Tag Archives: kameron hurley

The Light Brigade

Unknown.jpegI’m going to make the call: this is the best Kameron Hurley book yet. And I say that as a very big fan of Nyxnissa.

This is… something else. Something outstanding as a narrative, as a commentary, as a work of art.

First let me note that this is not exactly a linear narrative, since I know that will put off some readers. It’s not exactly not linear, either… depending on what frame of reference you use. And yes, if I explain that, it will involve spoilers.

The story is set some time in the future – probably a century or so? Humans have been to Mars, and apparently we’ve also got so fed up with democracies (or been so conned) that Earth is now ruled by mega-corps, where you have to earn the right to be a citizen. And now there’s a war, and enlisting seems like a good way both to earn citizenship (Starship Troopers?) and to get back at the enemy for their atrocities. So that’s what Dietz does, and then the soldiers get broken into light in order to be transported more swiftly, and then weird things start to happen: but only to Dietz.

There’s a huge amount going on here.

There’s the relative merits of democracy, capitalist-authoritarianism, and socialism. There’s war and its impact, in sympathetic and horrific detail; the value of citizenship, the value of life, the use of propaganda and the importance of time…. For a fast-paced military SF novel, Hurley (unsurprisingly) packs a vicious amount of political (in its broadest sense) commentary in.

Plus there’s the evolving character of Dietz, as we delve deeper into back story and follow events and watch, sometimes horrified, as Dietz responds. I don’t think I necessarily like Dietz; I didn’t especially like Nyxnissa, either. But as a compelling and complex character, whose story I am compulsively drawn to understand? Dietz, and Nyxnissa, work.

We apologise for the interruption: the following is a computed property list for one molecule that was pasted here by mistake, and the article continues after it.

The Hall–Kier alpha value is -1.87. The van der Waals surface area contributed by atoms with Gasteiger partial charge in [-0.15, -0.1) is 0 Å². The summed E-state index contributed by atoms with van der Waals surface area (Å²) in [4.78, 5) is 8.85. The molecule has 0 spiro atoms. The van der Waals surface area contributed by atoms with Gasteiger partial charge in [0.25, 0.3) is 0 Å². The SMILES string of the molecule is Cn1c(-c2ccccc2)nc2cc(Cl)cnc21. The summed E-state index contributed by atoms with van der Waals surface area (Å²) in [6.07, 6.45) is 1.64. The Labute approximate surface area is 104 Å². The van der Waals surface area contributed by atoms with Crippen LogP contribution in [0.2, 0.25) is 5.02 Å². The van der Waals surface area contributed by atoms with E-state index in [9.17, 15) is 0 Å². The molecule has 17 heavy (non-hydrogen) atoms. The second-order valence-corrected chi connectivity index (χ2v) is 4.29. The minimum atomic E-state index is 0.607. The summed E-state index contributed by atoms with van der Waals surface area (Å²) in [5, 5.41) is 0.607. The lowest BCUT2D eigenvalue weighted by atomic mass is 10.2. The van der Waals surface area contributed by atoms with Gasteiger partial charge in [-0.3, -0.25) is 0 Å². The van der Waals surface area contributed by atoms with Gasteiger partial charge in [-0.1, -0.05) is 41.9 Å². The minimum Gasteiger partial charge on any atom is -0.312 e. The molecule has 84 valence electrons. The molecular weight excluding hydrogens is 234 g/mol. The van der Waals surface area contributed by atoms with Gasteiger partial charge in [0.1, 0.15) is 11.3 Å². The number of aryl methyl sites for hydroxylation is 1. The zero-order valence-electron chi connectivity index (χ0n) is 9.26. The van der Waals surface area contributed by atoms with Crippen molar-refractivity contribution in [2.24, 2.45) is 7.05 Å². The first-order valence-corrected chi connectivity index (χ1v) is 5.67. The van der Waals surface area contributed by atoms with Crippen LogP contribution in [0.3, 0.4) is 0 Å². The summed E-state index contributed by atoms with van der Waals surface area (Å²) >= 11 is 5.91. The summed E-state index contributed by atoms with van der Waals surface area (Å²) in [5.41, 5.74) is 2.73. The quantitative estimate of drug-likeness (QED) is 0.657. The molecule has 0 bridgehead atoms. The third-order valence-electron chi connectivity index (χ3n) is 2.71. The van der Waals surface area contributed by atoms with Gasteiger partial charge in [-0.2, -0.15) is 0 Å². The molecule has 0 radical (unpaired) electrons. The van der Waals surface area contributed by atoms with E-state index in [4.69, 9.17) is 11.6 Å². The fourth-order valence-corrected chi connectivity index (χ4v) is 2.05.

On the constructed level, Hurley is playing with many “wilful homages” as she calls them in the Acknowledgements. It took me an embarrassingly long time to realise that this was basically a ‘Mars attacks’ novel, and that Hurley was playing with lots of the literary connections there. I suspected one or two other nods, early on, but wasn’t sure if they were deliberate until the James Tiptree Jr reference leapt out and smacked me on the nose. I knew that one was deliberate.

This novel is amazing.

Galactic Suburbia 145

In which we all had a very exciting weekend. You can get us from iTunes or at Galactic Suburbia. 

Launched & pre-launched at Continuum: Defying Doomsday and Something New Can Come Into This World

Tansy & the Silent Producer totally got married!

British Fantasy Award shortlist


Alisa: The Martian, Trepalium

Tansy: The Geek Feminist Revolution by Kameron Hurley, Cleverman, UnReal, Which Witch by Eva Ibbotson

Alex: Angela Slatter binge: Vigil, Bitterwood Bible and Other Recountings, Sourdough and Other Stories, Black-Winged Angels. Also Revolution School (ep 1 until July 6)

Alex’s new podcast! Acts of Kitchen

Tansy’s new superhero story at The Book Smugglers: Kid Dark Against the Machine